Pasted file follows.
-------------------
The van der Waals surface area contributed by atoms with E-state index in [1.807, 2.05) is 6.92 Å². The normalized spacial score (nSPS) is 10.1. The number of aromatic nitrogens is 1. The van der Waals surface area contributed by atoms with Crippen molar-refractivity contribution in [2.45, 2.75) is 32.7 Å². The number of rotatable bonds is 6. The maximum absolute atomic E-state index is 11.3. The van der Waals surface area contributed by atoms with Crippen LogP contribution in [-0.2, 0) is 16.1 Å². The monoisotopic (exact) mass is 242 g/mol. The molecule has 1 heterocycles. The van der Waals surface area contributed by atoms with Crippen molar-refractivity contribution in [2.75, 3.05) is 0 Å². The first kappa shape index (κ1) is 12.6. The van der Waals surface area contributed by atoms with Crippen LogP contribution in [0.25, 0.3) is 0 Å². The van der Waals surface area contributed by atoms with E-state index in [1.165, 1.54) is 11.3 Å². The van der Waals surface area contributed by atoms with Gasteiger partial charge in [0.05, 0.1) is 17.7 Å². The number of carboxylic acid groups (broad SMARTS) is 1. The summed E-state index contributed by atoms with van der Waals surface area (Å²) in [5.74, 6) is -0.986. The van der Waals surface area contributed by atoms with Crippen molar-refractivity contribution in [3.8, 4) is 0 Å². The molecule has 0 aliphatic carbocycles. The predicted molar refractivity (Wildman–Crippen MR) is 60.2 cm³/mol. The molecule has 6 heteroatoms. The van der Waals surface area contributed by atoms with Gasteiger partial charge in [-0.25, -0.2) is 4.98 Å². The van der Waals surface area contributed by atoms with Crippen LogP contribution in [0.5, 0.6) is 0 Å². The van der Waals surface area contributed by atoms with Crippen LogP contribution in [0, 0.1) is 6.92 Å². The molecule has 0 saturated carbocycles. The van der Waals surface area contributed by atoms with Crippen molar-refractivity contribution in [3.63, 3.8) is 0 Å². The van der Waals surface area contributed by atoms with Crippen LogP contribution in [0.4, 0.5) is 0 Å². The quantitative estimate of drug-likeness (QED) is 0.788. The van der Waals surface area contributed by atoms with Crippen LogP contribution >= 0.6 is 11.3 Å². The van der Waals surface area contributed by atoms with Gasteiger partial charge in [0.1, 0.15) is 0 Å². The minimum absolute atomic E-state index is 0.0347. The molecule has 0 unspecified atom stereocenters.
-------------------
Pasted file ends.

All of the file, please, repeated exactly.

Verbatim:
The van der Waals surface area contributed by atoms with E-state index in [1.807, 2.05) is 6.92 Å². The normalized spacial score (nSPS) is 10.1. The number of aromatic nitrogens is 1. The van der Waals surface area contributed by atoms with Crippen molar-refractivity contribution in [2.45, 2.75) is 32.7 Å². The number of rotatable bonds is 6. The maximum absolute atomic E-state index is 11.3. The van der Waals surface area contributed by atoms with Crippen LogP contribution in [-0.2, 0) is 16.1 Å². The monoisotopic (exact) mass is 242 g/mol. The molecule has 1 heterocycles. The van der Waals surface area contributed by atoms with Crippen molar-refractivity contribution in [2.75, 3.05) is 0 Å². The first kappa shape index (κ1) is 12.6. The van der Waals surface area contributed by atoms with Crippen LogP contribution in [0.25, 0.3) is 0 Å². The van der Waals surface area contributed by atoms with E-state index in [1.165, 1.54) is 11.3 Å². The van der Waals surface area contributed by atoms with Gasteiger partial charge in [0.05, 0.1) is 17.7 Å². The number of carboxylic acid groups (broad SMARTS) is 1. The summed E-state index contributed by atoms with van der Waals surface area (Å²) in [5.74, 6) is -0.986. The van der Waals surface area contributed by atoms with Crippen molar-refractivity contribution in [3.8, 4) is 0 Å². The molecule has 0 aliphatic carbocycles. The predicted molar refractivity (Wildman–Crippen MR) is 60.2 cm³/mol. The molecule has 6 heteroatoms. The van der Waals surface area contributed by atoms with Gasteiger partial charge in [-0.25, -0.2) is 4.98 Å². The van der Waals surface area contributed by atoms with Crippen LogP contribution in [0.5, 0.6) is 0 Å². The van der Waals surface area contributed by atoms with Crippen LogP contribution in [0, 0.1) is 6.92 Å². The molecule has 0 saturated carbocycles. The van der Waals surface area contributed by atoms with Crippen molar-refractivity contribution in [3.63, 3.8) is 0 Å². The van der Waals surface area contributed by atoms with Crippen LogP contribution in [0.4, 0.5) is 0 Å². The quantitative estimate of drug-likeness (QED) is 0.788. The van der Waals surface area contributed by atoms with Crippen LogP contribution >= 0.6 is 11.3 Å². The van der Waals surface area contributed by atoms with Gasteiger partial charge in [0.1, 0.15) is 0 Å². The minimum absolute atomic E-state index is 0.0347. The molecule has 0 unspecified atom stereocenters.